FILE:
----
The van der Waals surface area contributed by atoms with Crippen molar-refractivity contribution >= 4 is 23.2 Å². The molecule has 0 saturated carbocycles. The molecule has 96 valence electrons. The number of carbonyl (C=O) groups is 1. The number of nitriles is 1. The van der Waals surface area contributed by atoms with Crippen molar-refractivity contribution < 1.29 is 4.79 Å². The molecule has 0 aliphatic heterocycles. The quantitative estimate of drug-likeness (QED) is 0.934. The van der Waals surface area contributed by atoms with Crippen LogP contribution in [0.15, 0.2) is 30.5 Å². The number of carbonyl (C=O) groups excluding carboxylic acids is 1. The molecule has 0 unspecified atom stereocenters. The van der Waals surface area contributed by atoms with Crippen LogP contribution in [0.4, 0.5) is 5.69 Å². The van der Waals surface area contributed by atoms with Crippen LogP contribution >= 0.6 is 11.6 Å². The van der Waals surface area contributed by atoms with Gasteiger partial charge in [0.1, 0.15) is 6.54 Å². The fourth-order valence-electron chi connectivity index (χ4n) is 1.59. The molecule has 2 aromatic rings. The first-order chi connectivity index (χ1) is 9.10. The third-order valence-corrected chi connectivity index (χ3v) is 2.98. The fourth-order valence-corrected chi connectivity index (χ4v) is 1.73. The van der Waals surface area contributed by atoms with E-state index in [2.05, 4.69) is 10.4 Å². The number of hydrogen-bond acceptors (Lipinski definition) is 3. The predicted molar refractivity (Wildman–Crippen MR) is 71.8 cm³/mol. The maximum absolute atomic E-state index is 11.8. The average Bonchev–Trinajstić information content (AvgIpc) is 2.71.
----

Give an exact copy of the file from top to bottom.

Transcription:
The van der Waals surface area contributed by atoms with Crippen molar-refractivity contribution >= 4 is 23.2 Å². The molecule has 0 saturated carbocycles. The molecule has 96 valence electrons. The number of carbonyl (C=O) groups is 1. The number of nitriles is 1. The van der Waals surface area contributed by atoms with Crippen molar-refractivity contribution < 1.29 is 4.79 Å². The molecule has 0 aliphatic heterocycles. The quantitative estimate of drug-likeness (QED) is 0.934. The van der Waals surface area contributed by atoms with Crippen LogP contribution in [0.15, 0.2) is 30.5 Å². The number of carbonyl (C=O) groups excluding carboxylic acids is 1. The molecule has 0 unspecified atom stereocenters. The van der Waals surface area contributed by atoms with Crippen LogP contribution in [0.4, 0.5) is 5.69 Å². The van der Waals surface area contributed by atoms with Crippen LogP contribution >= 0.6 is 11.6 Å². The van der Waals surface area contributed by atoms with Gasteiger partial charge in [0.1, 0.15) is 6.54 Å². The fourth-order valence-electron chi connectivity index (χ4n) is 1.59. The molecule has 2 aromatic rings. The first-order chi connectivity index (χ1) is 9.10. The third-order valence-corrected chi connectivity index (χ3v) is 2.98. The fourth-order valence-corrected chi connectivity index (χ4v) is 1.73. The van der Waals surface area contributed by atoms with E-state index in [2.05, 4.69) is 10.4 Å². The number of hydrogen-bond acceptors (Lipinski definition) is 3. The predicted molar refractivity (Wildman–Crippen MR) is 71.8 cm³/mol. The maximum absolute atomic E-state index is 11.8. The average Bonchev–Trinajstić information content (AvgIpc) is 2.71.